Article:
Walang nakukulong dahil sa utang!
This is a very popular phrase among Filipinos. But is it true? Before proceeding, may I just remind our readers that I have a radio program entitled “Punot Legal” at DZWT 540 on its new time slot at 7:15-8:15 in the morning every Saturday. Debt almost always destroys relationships. Many friends have now become bitter enemies because one borrowed money from the other and the borrower has not yet paid the indebtedness. I always advise my listeners and clients not to borrow money from a friend because it can ruin their relationship. There are many financial institutions like cooperatives and banks that can lend money so borrow from them instead. So what does our laws say with regard to non-payment of debt?
Sec. 20, Article III, 1987 Constitution
“No person shall be imprisoned for debt or non-payment of a poll tax”. This provision is enshrined in our Constitution as one of the Rights of an individual. This provision prohibits the enactment of a law criminalizing non-payment of debt or poll tax. In the 1935 case of People vs. Linsangan (G.R. No. L-43290, December 21, 1935) the conviction of the accused was overturned by the Supreme Court. Linsangan was charged and convicted in the lower court for his failure to pay his cedula or poll tax which was punishable under the Revised Administrative Code (pre-1935 Constitution) by imprisonment of 5 days for each unpaid cedula. The Supreme Court decided in favor of the accused and declared that the new Constitution (1935) expressly prohibits the imprisonment for non-payment of poll tax applies to him. With the inauguration of the new government and the newly approved constitution “section 2718 of the Revised Administrative Code became inoperative, and no judgment of conviction can be based thereon.” This is a very old case and there have been several constitutions containing the prohibition against imprisonment for non-payment of debt and poll tax but a 1996 administrative case against a presiding judge revived this supposedly well settled issue.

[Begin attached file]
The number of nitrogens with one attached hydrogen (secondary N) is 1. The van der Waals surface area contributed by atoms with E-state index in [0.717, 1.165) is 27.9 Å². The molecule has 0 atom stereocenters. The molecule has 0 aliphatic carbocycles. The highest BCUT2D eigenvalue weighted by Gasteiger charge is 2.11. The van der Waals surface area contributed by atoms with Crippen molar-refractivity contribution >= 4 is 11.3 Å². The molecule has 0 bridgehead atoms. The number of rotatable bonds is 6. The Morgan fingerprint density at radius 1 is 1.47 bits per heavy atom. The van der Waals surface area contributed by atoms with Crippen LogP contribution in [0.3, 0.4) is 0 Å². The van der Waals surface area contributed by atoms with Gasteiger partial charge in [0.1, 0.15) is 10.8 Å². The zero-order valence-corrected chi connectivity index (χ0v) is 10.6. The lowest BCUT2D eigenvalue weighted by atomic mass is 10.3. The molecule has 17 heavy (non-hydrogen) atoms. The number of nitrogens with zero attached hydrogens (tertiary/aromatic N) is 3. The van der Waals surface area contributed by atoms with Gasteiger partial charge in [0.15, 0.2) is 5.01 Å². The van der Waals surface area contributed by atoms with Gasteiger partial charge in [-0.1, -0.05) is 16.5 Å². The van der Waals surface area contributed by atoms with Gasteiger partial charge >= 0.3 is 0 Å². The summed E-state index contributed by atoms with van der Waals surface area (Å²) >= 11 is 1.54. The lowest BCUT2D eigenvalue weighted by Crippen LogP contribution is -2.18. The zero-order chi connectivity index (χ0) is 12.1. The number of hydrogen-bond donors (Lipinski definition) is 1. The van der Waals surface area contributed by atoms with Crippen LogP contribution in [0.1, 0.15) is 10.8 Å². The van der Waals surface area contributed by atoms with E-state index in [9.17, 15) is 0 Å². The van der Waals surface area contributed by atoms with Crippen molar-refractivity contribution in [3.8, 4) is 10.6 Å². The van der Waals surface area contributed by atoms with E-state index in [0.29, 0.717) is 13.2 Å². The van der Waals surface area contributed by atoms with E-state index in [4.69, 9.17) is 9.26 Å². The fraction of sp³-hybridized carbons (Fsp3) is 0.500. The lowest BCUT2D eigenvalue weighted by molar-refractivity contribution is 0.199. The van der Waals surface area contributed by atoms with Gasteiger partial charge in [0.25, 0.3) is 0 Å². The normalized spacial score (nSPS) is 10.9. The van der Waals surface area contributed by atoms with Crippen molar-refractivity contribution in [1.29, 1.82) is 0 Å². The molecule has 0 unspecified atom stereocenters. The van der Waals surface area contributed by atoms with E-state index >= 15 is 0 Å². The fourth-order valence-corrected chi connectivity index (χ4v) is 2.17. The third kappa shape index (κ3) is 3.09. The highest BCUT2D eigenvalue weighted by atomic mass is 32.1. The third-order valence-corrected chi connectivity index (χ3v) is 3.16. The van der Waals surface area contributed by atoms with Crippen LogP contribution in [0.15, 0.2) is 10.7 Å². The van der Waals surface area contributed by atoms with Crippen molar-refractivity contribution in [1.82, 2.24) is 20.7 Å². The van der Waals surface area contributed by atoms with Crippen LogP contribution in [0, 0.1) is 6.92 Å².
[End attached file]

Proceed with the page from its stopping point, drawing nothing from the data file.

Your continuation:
Ignorance of the Law
Judge “X” was ordered to pay Php 5,000.00 as penalty after he was found guilty by the Supreme Court of ignorance of the law. The administrative complaint arose out of his action in relation to a case raffled in his sala. He issued a warrant of arrest against the defendant in a case where the complaint alleges that the defendant owes a certain amount of money from the complainant. The judge claimed that the elements of estafa were alleged in the complaint which justified the issuance of a warrant of arrest. The Supreme Court lambasted the judge although civilly saying that the allegations in the “complaints are clear enough even to an average law student that the acts of Eleazabille Josep complained of do not constitute estafa since they involve a simple case of non-payment of debt.”(A.M. No. MTJ-96-1096. September 10, 1996) It would then appear that the judge issued a warrant of arrest in a civil case of collection of an indebtedness which the 1987 Constitution expressly prohibits.
The prohibition for imprisonment is only for debt and non-payment of poll tax and a person can still be imprisoned if fraud is involved or the provisions of B.P. 22 are violated. If the debtor issues checks in violation of BP 22 for the payment of the indebtedness, he can still be imprisoned under said law. Also, poll tax does not include Internal Revenue and other taxes, meaning a taxpayer who defaults in the payment of his taxes can still be prosecuted and jailed.